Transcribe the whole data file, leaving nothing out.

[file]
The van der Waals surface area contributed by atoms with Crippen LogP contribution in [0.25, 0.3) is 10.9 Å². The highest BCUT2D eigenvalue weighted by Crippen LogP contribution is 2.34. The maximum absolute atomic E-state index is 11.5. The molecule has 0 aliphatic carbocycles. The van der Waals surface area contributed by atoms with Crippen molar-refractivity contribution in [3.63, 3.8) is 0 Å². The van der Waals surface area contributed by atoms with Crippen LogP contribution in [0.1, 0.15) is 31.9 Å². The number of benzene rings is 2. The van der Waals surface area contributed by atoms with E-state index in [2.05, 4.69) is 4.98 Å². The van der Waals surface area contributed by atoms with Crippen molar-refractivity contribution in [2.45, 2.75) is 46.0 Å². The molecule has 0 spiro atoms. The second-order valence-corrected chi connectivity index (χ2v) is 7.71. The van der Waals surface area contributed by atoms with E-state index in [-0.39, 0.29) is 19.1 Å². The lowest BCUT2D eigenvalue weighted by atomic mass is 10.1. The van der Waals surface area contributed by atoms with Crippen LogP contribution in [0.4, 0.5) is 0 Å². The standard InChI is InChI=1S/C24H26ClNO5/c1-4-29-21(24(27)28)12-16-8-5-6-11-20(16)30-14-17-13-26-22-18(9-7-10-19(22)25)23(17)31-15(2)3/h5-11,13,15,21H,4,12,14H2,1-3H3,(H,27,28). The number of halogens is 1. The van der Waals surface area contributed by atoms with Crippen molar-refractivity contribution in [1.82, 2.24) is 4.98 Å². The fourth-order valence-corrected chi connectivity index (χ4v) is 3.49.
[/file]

The van der Waals surface area contributed by atoms with Crippen LogP contribution in [0.25, 0.3) is 10.9 Å². The highest BCUT2D eigenvalue weighted by Crippen LogP contribution is 2.34. The maximum absolute atomic E-state index is 11.5. The molecule has 0 aliphatic carbocycles. The van der Waals surface area contributed by atoms with Crippen molar-refractivity contribution in [3.63, 3.8) is 0 Å². The van der Waals surface area contributed by atoms with Crippen LogP contribution in [0.1, 0.15) is 31.9 Å². The number of benzene rings is 2. The van der Waals surface area contributed by atoms with E-state index in [2.05, 4.69) is 4.98 Å². The van der Waals surface area contributed by atoms with Crippen molar-refractivity contribution in [2.45, 2.75) is 46.0 Å². The molecule has 0 spiro atoms. The second-order valence-corrected chi connectivity index (χ2v) is 7.71. The van der Waals surface area contributed by atoms with E-state index in [-0.39, 0.29) is 19.1 Å². The lowest BCUT2D eigenvalue weighted by atomic mass is 10.1. The van der Waals surface area contributed by atoms with Crippen LogP contribution in [0.4, 0.5) is 0 Å². The standard InChI is InChI=1S/C24H26ClNO5/c1-4-29-21(24(27)28)12-16-8-5-6-11-20(16)30-14-17-13-26-22-18(9-7-10-19(22)25)23(17)31-15(2)3/h5-11,13,15,21H,4,12,14H2,1-3H3,(H,27,28). The number of halogens is 1. The van der Waals surface area contributed by atoms with Crippen molar-refractivity contribution in [1.82, 2.24) is 4.98 Å². The fourth-order valence-corrected chi connectivity index (χ4v) is 3.49.